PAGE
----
I recently asked a friend in California about the drought. “Nothing has changed,” he said. “There may be an emergency, but we’re still watering our lawns.”
There’s a similar crisis in the private sector, and plenty of leaders are approaching it with the same mentality as my friend.
But this time, it’s not the lawns that are drying up; it’s the talent pool.
Much like the drought, there are several factors contributing to this crisis. The first is generational. As Boomers retire, they’re leaving behind vacancies that younger workers aren’t equipped to fill.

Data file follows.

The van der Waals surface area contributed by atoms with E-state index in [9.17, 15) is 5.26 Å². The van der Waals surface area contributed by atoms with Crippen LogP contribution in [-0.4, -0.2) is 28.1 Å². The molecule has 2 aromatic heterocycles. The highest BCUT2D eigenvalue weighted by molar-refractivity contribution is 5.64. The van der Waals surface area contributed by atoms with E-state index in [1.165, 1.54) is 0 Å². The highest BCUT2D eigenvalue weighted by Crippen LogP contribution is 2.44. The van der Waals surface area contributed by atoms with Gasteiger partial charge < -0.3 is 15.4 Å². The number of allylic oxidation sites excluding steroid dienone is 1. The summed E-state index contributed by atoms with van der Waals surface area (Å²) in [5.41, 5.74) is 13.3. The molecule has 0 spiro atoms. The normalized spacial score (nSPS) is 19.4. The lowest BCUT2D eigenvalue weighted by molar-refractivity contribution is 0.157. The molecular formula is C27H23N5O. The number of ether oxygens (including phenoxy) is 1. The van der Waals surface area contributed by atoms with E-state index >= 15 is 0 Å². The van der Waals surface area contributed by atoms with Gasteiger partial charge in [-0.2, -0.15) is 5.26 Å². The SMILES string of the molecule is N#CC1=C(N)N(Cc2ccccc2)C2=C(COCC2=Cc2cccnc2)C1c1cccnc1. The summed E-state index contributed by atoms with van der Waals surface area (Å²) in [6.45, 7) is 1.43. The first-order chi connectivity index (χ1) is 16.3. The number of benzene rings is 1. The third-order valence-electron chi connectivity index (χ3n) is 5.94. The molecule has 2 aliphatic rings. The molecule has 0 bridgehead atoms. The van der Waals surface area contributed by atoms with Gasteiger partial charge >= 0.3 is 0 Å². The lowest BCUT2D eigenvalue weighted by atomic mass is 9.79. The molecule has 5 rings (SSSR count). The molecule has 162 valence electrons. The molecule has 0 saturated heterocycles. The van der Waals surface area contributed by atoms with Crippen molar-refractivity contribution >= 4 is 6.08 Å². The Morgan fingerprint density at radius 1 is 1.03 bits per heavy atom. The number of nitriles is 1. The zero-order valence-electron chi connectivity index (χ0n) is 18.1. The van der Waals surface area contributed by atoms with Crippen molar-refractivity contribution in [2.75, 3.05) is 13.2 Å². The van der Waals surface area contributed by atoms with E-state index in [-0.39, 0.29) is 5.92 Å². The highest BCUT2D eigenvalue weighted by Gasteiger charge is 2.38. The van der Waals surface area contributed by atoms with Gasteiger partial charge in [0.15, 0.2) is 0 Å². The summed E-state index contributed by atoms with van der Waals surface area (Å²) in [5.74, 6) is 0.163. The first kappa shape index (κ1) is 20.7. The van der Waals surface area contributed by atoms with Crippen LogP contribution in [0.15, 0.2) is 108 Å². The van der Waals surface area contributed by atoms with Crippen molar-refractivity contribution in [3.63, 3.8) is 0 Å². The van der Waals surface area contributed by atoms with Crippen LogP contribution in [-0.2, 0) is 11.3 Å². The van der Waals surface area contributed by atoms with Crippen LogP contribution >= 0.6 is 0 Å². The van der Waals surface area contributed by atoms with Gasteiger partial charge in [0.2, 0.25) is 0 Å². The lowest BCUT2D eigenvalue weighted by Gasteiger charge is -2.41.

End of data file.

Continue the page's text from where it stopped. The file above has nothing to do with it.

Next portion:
The second is the recession. At its height, 60 percent of the workforce planned to seek new employment once the economy bounced back. After it did, 54 percent of companies lost top talent within just six months. These free agents are demanding unique work cultures and competitive development opportunities.